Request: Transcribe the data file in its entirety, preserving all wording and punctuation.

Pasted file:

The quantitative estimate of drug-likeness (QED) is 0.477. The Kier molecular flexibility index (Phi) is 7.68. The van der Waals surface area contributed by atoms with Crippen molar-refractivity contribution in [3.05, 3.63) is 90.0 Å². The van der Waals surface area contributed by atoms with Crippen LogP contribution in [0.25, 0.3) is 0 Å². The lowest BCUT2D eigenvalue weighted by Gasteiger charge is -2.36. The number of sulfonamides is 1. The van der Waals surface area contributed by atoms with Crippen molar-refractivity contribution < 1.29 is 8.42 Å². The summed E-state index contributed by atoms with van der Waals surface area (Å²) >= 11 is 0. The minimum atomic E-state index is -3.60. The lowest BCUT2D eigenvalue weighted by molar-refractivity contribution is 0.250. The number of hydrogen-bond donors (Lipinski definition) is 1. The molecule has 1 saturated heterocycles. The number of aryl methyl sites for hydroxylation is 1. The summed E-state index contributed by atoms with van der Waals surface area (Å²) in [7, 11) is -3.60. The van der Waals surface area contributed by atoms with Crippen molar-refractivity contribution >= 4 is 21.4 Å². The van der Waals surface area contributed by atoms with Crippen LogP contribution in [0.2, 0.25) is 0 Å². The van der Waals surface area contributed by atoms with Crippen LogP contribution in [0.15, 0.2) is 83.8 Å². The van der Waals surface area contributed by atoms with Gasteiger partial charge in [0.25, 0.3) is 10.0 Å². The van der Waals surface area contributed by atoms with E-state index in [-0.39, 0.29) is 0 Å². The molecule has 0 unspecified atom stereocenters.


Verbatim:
The quantitative estimate of drug-likeness (QED) is 0.477. The Kier molecular flexibility index (Phi) is 7.68. The van der Waals surface area contributed by atoms with Crippen molar-refractivity contribution in [3.05, 3.63) is 90.0 Å². The van der Waals surface area contributed by atoms with Crippen LogP contribution in [0.25, 0.3) is 0 Å². The lowest BCUT2D eigenvalue weighted by Gasteiger charge is -2.36. The number of sulfonamides is 1. The van der Waals surface area contributed by atoms with Crippen molar-refractivity contribution < 1.29 is 8.42 Å². The summed E-state index contributed by atoms with van der Waals surface area (Å²) >= 11 is 0. The minimum atomic E-state index is -3.60. The lowest BCUT2D eigenvalue weighted by molar-refractivity contribution is 0.250. The number of hydrogen-bond donors (Lipinski definition) is 1. The molecule has 1 saturated heterocycles. The number of aryl methyl sites for hydroxylation is 1. The summed E-state index contributed by atoms with van der Waals surface area (Å²) in [7, 11) is -3.60. The van der Waals surface area contributed by atoms with Crippen molar-refractivity contribution >= 4 is 21.4 Å². The van der Waals surface area contributed by atoms with Crippen LogP contribution in [0.2, 0.25) is 0 Å². The van der Waals surface area contributed by atoms with Crippen LogP contribution in [0.15, 0.2) is 83.8 Å². The van der Waals surface area contributed by atoms with Gasteiger partial charge in [0.25, 0.3) is 10.0 Å². The van der Waals surface area contributed by atoms with E-state index in [-0.39, 0.29) is 0 Å². The molecule has 0 unspecified atom stereocenters.